The Salt Eater’s Dilemma
Marion Nestle is a consumer activist, nutritionist, and academic who specializes in the politics of food and dietary choice. Nestle received her BA, PhD, and MPH from the University of California, Berkeley. In 1988, Nestle was appointed Chair of New York University’s Steinhardt School of Nutrition, Food Studies, and Public Health. She held that position until 2004, when she became the Paulette Goddard Professor in the same department.
Nestle is the author of numerous books, including "Food Politics," which explored the way corporations influence our nutritional choices, and "What to Eat," an survey of how to navigate the modern American supermarket. Aside from her books and teaching, Nestle writes a popular blog for the Atlantic Food Channel.
Question: Are Americans eating too much salt?
Marion Nestle: There’s way too much salt in American diets. Even people who aren’t susceptible to hypertension are getting too much salt, and there’s so much evidence that salt is related to high blood pressure. And high blood pressure is related to a whole host of chronic diseases; coronary heart disease, stroke, and so forth. It would be really terrific if we could cut down on our salt intake. We don’t need nearly as much as we are eating. And the real problem with it is that nearly 80% of the salt in American diets is there before anybody has any choice about it. It’s either in the processed food that we buy in the store, or it’s in the restaurant food, or the food, the prepared meals that are outside. The amount that’s added to the table is minimal to what’s already there. So what the means is that for somebody who wants to cut down on salt, you can’t eat processed foods, and you can’t eat restaurant foods.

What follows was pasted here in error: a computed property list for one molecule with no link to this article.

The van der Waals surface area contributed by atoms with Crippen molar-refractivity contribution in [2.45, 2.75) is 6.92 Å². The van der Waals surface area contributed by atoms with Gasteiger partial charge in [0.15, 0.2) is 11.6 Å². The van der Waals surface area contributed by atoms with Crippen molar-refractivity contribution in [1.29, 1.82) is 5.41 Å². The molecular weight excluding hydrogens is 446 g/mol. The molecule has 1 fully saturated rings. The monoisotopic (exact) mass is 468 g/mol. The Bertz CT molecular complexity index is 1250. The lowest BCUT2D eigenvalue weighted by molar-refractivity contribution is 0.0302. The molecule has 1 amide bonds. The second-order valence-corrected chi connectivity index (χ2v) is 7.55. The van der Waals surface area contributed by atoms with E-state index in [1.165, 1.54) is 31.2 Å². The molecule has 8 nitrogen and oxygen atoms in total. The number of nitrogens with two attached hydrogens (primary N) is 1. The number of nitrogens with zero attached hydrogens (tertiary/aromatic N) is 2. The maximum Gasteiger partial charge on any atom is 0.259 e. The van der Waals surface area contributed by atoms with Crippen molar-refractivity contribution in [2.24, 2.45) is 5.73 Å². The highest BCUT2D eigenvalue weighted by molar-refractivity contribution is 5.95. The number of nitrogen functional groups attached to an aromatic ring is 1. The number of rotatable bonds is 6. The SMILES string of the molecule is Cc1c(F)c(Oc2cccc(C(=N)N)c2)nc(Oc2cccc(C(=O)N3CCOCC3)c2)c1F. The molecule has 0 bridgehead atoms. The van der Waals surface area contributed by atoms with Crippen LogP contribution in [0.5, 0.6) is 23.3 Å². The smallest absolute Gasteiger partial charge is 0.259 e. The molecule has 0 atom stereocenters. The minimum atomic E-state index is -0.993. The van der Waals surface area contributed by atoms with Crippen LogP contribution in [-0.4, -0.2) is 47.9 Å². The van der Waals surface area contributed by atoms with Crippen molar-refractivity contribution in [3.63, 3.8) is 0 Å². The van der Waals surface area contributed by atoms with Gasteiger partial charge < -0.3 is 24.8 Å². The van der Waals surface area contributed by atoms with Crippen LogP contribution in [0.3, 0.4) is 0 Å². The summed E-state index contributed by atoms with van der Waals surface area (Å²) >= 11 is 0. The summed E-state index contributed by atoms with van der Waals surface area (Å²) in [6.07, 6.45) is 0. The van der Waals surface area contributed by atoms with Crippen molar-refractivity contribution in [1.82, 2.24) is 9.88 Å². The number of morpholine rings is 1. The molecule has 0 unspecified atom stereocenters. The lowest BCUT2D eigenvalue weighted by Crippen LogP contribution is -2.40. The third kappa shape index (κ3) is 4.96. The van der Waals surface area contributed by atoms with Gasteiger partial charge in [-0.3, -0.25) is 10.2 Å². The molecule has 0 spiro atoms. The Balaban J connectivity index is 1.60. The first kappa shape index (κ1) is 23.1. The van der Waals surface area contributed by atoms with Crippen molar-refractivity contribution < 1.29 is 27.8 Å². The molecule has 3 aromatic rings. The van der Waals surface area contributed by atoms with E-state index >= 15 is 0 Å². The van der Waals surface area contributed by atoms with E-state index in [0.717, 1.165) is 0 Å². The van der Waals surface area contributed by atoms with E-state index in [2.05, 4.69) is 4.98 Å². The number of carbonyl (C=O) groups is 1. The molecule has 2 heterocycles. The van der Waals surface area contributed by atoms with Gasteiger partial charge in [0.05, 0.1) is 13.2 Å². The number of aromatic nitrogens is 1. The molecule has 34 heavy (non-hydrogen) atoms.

We need to do something about that at the policy level so that restaurants and processed foods will cut down on the salt and make it easier for people to eat less.
Question: Are there any policies being enacted that could change this?
Marion Nestle: There’s a lot going on in government right now trying to work with food manufacturers and restaurants to cut down. New York City, for example, has a very quiet, under the table initiative to try to get the salt. And you see, the problem with salt is that if you’re eating a lot of it, you don’t notice the taste of it. You only notice the taste of it if you’re not eating a lot of it. And so, if everybody in the population was eating less, then the foods that are out there would taste terribly salty. But unless all of the food manufacturers and all of the restaurants cut down at the same time, then nobody wants to go first. That’s what the problem is. That’s why you need government intervention in this, to try to make it easier for people to cut down on their salt intake because even if you want to, it’s really hard.
There is a wealth of evidence showing that salt helps to generate high blood pressure, which in turn spurs myriad other chronic diseases; yet salt is nearly inescapable in the American diet. Is it time for the government to step in?
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